Christian believers must "give bountifully and willingly for the supply of the wants of the needy." If this statement is true, it means compassionate giving has an important place in our personal finances.
The quote above comes from a Jonathan Edwards sermon delivered in January 1732. In fact, the very subject of the sermon was that "tis the most absolute and indispensable duty of a people of God to give bountifully and willingly for the supply of the wants of the needy."
As his source, Edwards used Deuteronomy 15.
7 "If among you, one of your brothers should become poor, in any of your towns within your land that the LORD your God is giving you, you shall not harden your heart or shut your hand against your poor brother, 8 but you shall open your hand to him and lend him sufficient for his need, whatever it may be (Deuteronomy 15:7–8 ESV).
We Use God's Money
If you find that you are struggling with the idea that it is a Christian duty to "open your hand" to fellow Christians in need, remember that everything you have belongs to God.
You are a creature. God made humanity from dust. Our persons, faculties, and finances belong to God. Whatever money you have is on loan to you. You are simply its steward.
So when you know a family in your church community is struggling to make ends meet, help out. If a fellow believer is in a bad work situation and needs to start a business, consider investing or lending him the money he needs to get started.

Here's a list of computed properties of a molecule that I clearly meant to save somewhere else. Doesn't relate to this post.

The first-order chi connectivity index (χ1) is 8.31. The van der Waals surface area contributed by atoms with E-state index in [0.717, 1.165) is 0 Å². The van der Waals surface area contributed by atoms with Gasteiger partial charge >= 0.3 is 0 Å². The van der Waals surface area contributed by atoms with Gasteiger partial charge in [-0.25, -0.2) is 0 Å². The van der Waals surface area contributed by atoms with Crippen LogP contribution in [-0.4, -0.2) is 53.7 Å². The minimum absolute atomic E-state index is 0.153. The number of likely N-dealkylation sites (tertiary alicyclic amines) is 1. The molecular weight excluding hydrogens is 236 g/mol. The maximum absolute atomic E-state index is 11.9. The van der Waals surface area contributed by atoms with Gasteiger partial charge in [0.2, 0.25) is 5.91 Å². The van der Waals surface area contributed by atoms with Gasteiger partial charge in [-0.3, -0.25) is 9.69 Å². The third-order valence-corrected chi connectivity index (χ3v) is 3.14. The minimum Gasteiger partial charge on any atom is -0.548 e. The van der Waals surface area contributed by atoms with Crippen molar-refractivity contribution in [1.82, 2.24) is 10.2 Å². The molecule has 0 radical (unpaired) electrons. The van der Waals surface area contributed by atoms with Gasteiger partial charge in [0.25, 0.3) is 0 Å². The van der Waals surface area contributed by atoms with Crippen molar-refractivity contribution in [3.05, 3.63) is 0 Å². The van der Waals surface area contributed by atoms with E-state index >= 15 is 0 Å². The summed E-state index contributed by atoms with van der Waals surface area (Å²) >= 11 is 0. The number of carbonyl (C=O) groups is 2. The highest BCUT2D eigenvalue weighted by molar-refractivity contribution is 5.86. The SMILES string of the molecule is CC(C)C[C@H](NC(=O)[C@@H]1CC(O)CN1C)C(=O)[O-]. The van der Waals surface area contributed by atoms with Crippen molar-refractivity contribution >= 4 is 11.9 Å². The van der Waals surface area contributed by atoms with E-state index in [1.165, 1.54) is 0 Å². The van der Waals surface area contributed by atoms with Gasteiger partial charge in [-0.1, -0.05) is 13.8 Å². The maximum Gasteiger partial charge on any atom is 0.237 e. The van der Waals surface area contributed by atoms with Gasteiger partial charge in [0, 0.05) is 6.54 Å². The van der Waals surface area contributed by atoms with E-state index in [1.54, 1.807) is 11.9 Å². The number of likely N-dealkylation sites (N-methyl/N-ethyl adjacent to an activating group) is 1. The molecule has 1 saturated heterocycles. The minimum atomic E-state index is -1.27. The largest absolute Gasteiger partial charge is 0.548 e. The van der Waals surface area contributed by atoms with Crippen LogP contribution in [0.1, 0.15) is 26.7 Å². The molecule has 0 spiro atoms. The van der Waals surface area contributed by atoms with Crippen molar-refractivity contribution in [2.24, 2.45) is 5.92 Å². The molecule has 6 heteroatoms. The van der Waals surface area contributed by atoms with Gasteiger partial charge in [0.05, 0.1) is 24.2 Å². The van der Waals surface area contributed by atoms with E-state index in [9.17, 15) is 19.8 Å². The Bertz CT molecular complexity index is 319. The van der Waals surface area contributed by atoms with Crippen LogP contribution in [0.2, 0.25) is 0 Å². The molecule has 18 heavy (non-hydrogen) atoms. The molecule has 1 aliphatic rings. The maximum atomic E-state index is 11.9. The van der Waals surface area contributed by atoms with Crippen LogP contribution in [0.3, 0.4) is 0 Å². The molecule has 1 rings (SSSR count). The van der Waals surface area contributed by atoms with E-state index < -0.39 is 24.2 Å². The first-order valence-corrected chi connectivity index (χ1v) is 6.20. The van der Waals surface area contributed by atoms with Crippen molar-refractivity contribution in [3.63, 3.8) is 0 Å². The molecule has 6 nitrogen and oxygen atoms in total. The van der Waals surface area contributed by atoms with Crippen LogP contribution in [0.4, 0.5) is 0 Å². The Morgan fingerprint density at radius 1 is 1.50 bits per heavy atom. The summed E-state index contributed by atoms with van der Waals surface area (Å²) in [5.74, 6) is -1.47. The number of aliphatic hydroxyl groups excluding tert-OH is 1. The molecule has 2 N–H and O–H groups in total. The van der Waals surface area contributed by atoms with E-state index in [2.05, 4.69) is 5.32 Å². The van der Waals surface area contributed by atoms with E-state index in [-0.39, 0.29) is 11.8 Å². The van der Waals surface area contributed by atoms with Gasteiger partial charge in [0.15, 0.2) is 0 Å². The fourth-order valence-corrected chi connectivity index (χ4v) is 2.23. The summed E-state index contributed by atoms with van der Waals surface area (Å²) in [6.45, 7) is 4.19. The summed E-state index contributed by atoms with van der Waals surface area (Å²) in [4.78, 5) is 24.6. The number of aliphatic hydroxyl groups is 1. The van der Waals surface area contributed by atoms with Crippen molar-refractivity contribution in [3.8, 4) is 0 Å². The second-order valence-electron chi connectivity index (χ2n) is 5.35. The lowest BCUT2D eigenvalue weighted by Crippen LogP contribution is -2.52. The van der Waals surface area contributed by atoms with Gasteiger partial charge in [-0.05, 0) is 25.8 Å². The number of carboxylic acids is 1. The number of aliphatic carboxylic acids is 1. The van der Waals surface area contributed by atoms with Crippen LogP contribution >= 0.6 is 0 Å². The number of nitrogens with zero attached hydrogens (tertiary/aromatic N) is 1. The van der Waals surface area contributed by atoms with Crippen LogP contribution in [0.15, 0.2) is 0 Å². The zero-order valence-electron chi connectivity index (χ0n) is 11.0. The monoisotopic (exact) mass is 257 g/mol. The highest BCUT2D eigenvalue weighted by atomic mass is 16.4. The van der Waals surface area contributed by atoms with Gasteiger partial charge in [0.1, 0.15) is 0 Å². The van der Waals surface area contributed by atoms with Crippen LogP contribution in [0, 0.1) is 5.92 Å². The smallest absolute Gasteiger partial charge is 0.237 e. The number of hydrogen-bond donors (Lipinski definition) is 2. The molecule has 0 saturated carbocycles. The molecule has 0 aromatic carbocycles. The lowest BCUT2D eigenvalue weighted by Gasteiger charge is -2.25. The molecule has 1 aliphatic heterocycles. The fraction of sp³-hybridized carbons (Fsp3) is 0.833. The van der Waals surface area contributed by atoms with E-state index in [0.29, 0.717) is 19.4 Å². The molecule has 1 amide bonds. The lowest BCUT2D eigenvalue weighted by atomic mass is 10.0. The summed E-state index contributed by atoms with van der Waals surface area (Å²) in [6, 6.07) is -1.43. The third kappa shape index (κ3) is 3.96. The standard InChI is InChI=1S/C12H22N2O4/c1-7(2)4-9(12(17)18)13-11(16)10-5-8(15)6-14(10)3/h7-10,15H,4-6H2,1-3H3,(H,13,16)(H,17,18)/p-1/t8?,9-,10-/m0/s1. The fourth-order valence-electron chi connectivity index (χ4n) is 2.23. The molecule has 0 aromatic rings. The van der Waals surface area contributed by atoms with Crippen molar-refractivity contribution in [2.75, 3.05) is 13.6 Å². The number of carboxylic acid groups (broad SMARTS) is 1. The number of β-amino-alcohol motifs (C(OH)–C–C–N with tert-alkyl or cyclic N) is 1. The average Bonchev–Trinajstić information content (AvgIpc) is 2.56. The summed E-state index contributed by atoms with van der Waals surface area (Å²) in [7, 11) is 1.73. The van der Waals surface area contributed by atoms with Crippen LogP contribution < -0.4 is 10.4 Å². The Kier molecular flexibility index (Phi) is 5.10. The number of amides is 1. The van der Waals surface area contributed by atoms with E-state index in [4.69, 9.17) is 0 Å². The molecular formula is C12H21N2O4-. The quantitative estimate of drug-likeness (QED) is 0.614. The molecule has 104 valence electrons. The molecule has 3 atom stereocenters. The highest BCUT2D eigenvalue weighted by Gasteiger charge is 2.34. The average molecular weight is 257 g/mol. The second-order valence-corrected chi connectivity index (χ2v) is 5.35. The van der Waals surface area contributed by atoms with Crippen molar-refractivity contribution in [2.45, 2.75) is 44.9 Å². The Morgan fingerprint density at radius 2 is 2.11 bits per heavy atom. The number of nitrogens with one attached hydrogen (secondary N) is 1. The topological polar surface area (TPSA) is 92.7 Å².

The Principle of Generosity
Generosity is giving freely and sacrificially to others without expecting anything in return. I mention it here because I don't want you to get too hung up on the term "lend" in the passage from Deuteronomy.
It is indeed all right to lend to those fellow Christians in need. That is why I used the example of lending someone the money to start a business, or, for that matter, even investing, so that God might bless you both.
Just remember that God calls Christians to be generous with our resources, as the Apostle Paul wrote in his letter to the Corinthians, "Each one must give as he has decided in his heart, not reluctantly or under compulsion, for God loves a cheerful giver" (2 Corinthians 9:7, ESV).
Generosity can take many forms, from giving financially to giving our time and talents to help others. Entrepreneurs, for example, have been blessed with resources that they can use to bless others, and by doing so, honor God.
One example of generosity in action comes from the book of Acts. Acts 2:44-45 says, "And all who believed were together and had all things in common. And they were selling their possessions and belongings and distributing the proceeds to all, as any had need" (ESV).
The early Christians in Acts shared their resources, giving sacrificially to meet each other's needs. You don't have to give away everything you have in order to default to generosity. But you can take a generous attitude toward those around you.
The principle of generosity reminds us that we should share our resources with others. We are not meant to hoard wealth. Instead, our resources and wealth are tools that can positively impact the world and show God's love to others.
So let's apply this to our personal financial situation. I think we should be actively looking for opportunities to put God's money —the money he allows us to hold and steward— to work in the kingdom.
- "Christian Charity or, The Duty Of Charity To The Poor, Explained And Enforced" by Jonathan Edwards (1703-1758) via A Puritan's Mind.
- "He Who Sows Bountifully Will Reap Bountifully" by John Piper via Desiring God.